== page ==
Why royal weddings capture Americans' imagination

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A prince falling in love with a commoner - it's almost every young girl's dream. Now, in a real-life fairytale, a prince has fallen in love with an American girl.

A prince falling in love with a commoner - it's almost every young girl's dream. Now, in a real-life fairy tale, a prince has fallen in love with an American girl.

Four-year-old Ava, from Virginia, is a classic example of the young American little girl who at an early age begins to understand the dream of being a princess.

James McCourt, a royal expert, weighed in on this dream that Americans whole-heartedly buy into.

"There are little girls all around America with tiaras and things in their bedrooms that have grown up with stories of princes and princesses and living in castles," he explained.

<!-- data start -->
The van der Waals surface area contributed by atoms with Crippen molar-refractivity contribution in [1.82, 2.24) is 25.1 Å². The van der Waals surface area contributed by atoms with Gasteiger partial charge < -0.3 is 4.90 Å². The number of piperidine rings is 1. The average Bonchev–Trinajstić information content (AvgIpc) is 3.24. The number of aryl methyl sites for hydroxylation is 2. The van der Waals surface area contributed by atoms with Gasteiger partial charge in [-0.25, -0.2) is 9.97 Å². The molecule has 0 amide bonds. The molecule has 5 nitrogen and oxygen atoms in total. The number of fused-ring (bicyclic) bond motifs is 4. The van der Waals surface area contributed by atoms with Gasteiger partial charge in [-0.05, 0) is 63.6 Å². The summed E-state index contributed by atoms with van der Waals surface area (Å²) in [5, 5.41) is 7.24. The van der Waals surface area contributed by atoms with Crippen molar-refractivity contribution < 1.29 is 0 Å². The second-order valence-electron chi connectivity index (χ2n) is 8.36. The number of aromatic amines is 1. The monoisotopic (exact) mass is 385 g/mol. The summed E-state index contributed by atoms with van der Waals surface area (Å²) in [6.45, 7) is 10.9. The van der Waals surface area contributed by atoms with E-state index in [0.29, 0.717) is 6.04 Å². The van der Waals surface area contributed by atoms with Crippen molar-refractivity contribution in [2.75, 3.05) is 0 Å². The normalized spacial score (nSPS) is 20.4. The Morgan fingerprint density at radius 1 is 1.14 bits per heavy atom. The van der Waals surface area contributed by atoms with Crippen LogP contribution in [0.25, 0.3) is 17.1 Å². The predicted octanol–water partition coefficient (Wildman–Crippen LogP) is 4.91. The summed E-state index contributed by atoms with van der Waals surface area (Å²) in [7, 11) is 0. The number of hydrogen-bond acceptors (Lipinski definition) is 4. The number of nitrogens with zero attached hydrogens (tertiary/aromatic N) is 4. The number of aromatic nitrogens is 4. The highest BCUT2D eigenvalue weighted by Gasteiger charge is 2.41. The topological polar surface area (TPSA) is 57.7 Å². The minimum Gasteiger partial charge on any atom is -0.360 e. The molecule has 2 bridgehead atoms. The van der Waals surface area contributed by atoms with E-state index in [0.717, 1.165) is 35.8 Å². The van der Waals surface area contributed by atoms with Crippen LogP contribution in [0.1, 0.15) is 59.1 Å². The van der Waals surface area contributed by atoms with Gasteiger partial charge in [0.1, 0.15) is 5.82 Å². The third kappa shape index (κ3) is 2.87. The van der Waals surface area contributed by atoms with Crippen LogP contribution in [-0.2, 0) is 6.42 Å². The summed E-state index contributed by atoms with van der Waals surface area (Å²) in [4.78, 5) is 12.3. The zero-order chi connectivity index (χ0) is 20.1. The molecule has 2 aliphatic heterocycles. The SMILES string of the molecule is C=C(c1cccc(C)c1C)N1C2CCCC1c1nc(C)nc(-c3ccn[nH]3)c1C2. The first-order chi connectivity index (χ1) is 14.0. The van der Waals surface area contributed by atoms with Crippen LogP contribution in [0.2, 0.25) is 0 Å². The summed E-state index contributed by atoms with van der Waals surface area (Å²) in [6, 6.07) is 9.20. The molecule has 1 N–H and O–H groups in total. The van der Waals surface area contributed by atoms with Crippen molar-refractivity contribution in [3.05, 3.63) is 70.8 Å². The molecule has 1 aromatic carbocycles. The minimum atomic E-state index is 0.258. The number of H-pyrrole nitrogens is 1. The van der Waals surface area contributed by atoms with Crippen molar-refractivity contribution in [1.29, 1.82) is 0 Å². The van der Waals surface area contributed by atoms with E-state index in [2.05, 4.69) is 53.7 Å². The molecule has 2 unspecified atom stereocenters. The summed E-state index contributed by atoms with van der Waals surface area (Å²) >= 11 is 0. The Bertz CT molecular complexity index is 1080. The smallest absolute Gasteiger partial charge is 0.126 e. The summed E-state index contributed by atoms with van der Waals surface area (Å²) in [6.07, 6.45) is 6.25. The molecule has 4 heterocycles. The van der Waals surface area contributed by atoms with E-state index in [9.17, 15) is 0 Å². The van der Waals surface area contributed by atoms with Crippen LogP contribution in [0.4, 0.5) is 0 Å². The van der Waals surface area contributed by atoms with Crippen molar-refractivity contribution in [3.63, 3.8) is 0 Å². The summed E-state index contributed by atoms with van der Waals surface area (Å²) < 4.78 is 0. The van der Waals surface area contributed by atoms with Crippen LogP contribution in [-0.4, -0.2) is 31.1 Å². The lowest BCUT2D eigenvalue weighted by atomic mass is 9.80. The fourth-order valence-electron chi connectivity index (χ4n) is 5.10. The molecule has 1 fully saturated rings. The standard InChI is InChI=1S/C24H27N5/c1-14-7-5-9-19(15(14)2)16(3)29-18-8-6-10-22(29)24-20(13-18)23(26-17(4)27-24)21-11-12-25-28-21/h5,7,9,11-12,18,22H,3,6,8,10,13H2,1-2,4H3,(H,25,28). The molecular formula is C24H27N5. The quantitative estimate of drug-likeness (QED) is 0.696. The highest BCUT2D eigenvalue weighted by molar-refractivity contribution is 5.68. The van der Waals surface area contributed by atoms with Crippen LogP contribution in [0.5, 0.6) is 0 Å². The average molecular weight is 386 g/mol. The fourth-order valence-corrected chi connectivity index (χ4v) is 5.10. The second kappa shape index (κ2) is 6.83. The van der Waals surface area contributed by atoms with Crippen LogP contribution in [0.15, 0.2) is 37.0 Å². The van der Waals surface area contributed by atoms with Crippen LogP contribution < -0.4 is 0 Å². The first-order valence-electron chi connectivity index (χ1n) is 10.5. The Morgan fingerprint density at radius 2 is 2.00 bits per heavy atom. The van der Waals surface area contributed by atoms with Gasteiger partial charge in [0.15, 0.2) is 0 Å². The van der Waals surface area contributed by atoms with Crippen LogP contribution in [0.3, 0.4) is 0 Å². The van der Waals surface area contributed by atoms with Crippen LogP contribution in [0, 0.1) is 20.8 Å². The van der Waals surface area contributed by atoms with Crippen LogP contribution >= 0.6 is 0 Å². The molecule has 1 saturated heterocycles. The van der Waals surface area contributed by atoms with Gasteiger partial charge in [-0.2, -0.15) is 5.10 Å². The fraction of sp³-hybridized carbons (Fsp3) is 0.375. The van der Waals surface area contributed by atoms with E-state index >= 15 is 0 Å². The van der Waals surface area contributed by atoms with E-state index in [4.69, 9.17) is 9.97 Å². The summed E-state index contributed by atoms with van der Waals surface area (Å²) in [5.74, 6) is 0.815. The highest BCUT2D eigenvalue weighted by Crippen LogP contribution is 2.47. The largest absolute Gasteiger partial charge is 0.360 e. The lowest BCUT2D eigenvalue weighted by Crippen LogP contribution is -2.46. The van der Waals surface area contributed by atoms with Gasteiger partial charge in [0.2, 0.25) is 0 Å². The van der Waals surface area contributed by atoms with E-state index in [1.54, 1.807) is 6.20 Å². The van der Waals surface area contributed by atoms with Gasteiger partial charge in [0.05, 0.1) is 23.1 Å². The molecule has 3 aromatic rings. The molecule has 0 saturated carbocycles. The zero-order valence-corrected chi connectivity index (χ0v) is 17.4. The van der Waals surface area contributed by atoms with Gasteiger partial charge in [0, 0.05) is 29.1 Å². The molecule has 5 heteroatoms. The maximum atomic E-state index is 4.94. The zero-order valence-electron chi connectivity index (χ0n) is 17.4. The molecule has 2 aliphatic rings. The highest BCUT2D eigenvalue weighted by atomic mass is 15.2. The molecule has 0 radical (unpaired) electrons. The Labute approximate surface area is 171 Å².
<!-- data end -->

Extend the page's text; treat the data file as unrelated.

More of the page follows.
Hollywood has produced countless versions of this fairy tale, and before that, it was part of our literary history.

"When a woman is a little girl, she's always read fairy tales -- her mother reads them to her -- and you dream of falling in love with a prince or having a prince fall in love with you and, I mean, this is a true-life fairy tale," said Donna Werner, who traveled from Connecticut to witness the royal wedding between Harry and Meghan.

McCourt added the extra bonus women get is that Markle is American, which makes it a big deal that she is marrying into a royal family.

That's why Ava and her mother, as well as other Americans, made their way to Windsor - so they can get a glimpse of a fairy tale come true.
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societyRoyal Weddingprince harryMeghan Markleroyal familyu.s. & world